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NEW MEXICO ,COLORADO SKI ODYSSEY 2016

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NEW MEXICO ,COLORADO

SKI ODYSSEY 2016

 

Three feet of snow in two days.

Five passes over 10,000 ft.

Six ski areas.

1000 miles.

 Drive a day, ski two.

17 days.

 

My wife and I travelled from New Zealand to Houston and on to Albuquerque.

Our booked SUV turned out to be two wheel drive, this forced an upgrade to a Ford Expedition at more than double the price.

 

 Off to Taos.

 

High plain of scrubby bush, but fantastic views of the Rio Grande canyon, looking like a giant tear on a painted canvas.

Taos, dusty and dirty with old snow covered in road grime.

We were last at Taos Ski Valley 20 years ago, until recently it obviously had not changed much.  Now the base village is a huge construction site, and there is a chair up Kachina Peak. Not so sure about the chair as it has turned the peak into just another bump run.  (I hope there is never put a chair up to the Aspen Highland Bowl).

Taos is a great ski area, love the shapes and the variety.

Finished the second day with Kachina and Al’s Run. Sore left knee the next day.

Stayed next door to Kit Carson’s house in the Casa Benavides Inn. Recommend it.

 

 

Pagosa Springs and Wolf Creek .

 

A varied drive, from the scrubby desert, across the Rio Grande on a flat bridge that is said to be the highest in the US, over a pass and into the mountains.

Disappointed with Pagosa Springs, but over night winter storm Kayla dumped 7

inches at Wolf Creek and did not stop dumping. By the end of the day 25 inches had fallen. Each run was fresh tracks and I wondered how we would get out of the car park.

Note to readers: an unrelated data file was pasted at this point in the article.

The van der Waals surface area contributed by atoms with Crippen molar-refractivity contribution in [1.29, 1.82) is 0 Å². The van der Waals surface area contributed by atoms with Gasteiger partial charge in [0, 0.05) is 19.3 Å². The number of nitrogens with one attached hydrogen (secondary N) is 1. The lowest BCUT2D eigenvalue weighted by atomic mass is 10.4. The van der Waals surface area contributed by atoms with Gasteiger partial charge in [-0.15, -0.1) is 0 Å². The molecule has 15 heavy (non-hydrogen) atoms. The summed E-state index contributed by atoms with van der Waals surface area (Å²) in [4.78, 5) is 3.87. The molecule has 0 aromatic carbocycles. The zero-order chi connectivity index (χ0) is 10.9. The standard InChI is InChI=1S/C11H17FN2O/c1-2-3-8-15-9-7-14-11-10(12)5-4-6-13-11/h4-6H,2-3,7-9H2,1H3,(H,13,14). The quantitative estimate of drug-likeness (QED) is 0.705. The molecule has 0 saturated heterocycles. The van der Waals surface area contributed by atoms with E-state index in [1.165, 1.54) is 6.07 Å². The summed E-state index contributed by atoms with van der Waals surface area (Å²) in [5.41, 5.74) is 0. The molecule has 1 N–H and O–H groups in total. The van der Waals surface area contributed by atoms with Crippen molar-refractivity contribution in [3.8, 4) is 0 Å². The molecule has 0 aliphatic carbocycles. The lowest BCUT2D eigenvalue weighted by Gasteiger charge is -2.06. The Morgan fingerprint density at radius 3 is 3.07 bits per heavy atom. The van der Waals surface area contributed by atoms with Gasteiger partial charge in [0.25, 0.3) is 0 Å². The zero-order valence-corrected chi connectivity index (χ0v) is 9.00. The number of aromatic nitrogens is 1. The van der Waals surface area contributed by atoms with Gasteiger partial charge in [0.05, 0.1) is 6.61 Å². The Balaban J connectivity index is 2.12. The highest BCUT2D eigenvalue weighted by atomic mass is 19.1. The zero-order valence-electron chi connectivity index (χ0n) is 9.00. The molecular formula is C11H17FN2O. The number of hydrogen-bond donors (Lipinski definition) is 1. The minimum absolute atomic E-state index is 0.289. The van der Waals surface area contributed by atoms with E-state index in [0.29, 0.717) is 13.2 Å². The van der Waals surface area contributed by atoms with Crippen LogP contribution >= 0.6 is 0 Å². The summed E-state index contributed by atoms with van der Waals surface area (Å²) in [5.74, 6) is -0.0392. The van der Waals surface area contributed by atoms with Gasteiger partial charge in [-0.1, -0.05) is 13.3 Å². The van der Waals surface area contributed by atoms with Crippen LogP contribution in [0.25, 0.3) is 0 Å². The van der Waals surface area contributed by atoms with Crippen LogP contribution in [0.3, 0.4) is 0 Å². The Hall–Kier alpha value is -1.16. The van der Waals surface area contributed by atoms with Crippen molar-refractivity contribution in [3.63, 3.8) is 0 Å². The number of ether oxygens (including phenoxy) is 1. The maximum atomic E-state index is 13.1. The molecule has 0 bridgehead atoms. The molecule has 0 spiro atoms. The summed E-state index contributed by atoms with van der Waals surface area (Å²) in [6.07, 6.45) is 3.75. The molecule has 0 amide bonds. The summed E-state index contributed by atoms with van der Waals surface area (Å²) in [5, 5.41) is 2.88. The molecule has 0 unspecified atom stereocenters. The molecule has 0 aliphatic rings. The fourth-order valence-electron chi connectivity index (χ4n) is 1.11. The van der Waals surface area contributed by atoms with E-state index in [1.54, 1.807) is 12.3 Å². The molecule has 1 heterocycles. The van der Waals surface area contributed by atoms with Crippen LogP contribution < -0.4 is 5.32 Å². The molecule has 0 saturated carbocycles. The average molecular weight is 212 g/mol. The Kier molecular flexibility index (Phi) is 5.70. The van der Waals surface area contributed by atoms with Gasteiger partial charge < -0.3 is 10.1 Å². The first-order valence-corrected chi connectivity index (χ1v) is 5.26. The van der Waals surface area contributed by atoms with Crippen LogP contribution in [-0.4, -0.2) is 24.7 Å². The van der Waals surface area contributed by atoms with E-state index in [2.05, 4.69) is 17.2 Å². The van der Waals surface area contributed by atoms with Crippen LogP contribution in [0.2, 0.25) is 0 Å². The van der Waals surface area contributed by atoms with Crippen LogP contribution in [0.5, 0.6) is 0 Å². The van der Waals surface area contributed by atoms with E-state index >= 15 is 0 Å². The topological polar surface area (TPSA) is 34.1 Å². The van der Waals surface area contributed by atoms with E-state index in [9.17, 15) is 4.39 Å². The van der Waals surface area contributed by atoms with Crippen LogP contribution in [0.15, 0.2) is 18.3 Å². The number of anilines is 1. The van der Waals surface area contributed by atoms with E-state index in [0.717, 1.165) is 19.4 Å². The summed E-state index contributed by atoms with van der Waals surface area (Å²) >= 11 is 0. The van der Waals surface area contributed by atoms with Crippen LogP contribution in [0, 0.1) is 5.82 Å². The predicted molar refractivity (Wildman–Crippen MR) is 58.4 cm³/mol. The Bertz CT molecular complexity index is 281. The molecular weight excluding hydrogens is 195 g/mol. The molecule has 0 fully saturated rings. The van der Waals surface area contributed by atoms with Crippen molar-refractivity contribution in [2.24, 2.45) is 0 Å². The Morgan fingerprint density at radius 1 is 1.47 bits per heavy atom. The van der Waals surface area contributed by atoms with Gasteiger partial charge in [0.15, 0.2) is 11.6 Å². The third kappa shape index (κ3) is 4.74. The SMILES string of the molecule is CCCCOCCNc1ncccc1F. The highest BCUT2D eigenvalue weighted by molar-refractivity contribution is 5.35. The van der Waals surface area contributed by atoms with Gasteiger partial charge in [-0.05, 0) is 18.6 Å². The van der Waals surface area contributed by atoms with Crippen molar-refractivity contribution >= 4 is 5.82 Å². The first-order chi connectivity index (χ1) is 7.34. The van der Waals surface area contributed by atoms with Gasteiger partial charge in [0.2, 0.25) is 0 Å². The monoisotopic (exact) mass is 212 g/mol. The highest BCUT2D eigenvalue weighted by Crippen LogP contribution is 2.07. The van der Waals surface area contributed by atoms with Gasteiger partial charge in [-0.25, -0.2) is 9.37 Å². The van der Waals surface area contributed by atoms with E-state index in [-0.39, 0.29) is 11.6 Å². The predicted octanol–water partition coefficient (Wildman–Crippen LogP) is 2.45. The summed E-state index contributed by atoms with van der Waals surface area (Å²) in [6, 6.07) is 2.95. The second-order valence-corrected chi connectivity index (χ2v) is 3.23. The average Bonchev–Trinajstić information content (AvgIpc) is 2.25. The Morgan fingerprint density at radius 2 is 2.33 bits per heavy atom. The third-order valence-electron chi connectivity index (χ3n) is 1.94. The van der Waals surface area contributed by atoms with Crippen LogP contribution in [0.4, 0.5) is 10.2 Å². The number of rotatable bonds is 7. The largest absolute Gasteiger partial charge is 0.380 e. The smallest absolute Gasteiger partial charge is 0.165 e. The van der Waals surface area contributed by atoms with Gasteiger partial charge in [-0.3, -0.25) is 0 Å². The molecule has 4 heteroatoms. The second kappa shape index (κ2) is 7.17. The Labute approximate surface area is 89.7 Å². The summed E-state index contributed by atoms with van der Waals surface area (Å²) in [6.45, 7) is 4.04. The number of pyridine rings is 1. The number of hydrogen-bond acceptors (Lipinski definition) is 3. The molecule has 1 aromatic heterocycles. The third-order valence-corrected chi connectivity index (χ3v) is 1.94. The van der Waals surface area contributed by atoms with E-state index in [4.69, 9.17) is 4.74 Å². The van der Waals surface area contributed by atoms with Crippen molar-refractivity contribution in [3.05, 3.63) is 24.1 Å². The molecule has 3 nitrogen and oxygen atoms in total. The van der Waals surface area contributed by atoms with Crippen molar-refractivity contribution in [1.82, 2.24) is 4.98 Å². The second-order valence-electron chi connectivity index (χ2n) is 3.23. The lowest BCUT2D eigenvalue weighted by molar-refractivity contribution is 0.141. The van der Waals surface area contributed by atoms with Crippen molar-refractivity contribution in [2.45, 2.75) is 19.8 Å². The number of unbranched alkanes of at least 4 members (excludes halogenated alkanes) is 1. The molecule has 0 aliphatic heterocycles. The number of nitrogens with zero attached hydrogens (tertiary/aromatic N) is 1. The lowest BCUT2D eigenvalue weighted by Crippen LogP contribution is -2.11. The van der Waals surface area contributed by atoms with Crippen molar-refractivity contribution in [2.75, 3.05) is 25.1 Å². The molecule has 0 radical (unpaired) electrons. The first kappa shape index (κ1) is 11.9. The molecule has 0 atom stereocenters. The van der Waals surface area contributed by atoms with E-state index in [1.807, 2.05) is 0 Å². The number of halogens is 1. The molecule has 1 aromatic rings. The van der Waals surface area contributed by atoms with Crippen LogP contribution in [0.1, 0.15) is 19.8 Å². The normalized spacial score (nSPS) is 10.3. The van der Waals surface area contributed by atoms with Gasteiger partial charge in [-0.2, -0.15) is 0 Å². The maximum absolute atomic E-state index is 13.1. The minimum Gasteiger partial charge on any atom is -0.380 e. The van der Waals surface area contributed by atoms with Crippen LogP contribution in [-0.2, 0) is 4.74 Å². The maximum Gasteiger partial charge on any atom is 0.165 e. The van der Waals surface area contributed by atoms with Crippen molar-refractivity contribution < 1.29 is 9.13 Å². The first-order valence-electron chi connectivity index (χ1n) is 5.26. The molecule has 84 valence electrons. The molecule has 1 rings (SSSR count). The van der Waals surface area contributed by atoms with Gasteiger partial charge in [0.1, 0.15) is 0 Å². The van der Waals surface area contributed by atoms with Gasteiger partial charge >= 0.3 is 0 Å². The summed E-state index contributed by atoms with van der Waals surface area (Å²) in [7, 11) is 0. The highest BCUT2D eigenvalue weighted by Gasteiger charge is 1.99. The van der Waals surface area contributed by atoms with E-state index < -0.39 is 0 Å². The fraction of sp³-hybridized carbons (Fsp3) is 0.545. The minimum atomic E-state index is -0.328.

Had not been to Wolf before, and it certainly lived up to it reputation for snowfall.

The hill shape is a bit flat and the only way to get speed to continuously turn was straight down the Gun Barrel, an ambitious name for a fairly wide moderately pitched slope.

We like visiting the local ski areas, passes were very reasonably priced, and the locals were obviously enjoying their skiing.

 

 

 

 

Durango and Purgatory

 

After skiing Wolf drove directly to Durango. Stopped in the old town and made an excellent choice by staying at the Strater Hotel: two great bars, great staff, and good food.  

Again snowed at night and most of the next day at Pugatory.  Excellent powder skiing. Purgatory has some great skiing, but we found it a bit difficult to get around with a lot of flats connecting runs. I think if you were there for a few days you would find better ways to ski it. Our second day was sunny which made navigation easier.

There is a lot of money going into the facilities and it is well worth going to.

We really enjoyed our three nights in Durango (historic part).

 

Telluride beckons.

 

Red mountain pass was closed so it was the San Juan Skyway. This is one of the world’s great drives, particularly after two days of snow. The road winds through deep ravines below towering mountains.

Accommodation was tight in Telluride and we ended up in the Camels’ Garden and could jump of our balcony onto the chair. Camels’ Garden is a new edifice, very efficient and with a nice hot tub, but lacking the character the older places have.

We were last at Telluride 19 years ago, when a friend and I skied every black and double black in one day. 

The town, the ski area and the Mountain Village have grown exponentially, you would be lucky to ski a quarter of the blacks and double blacks in one day. Special note avoid East Drain! Spent most of our time in the Prospect and Gold Hill areas. There is skiing for every body at Telluride.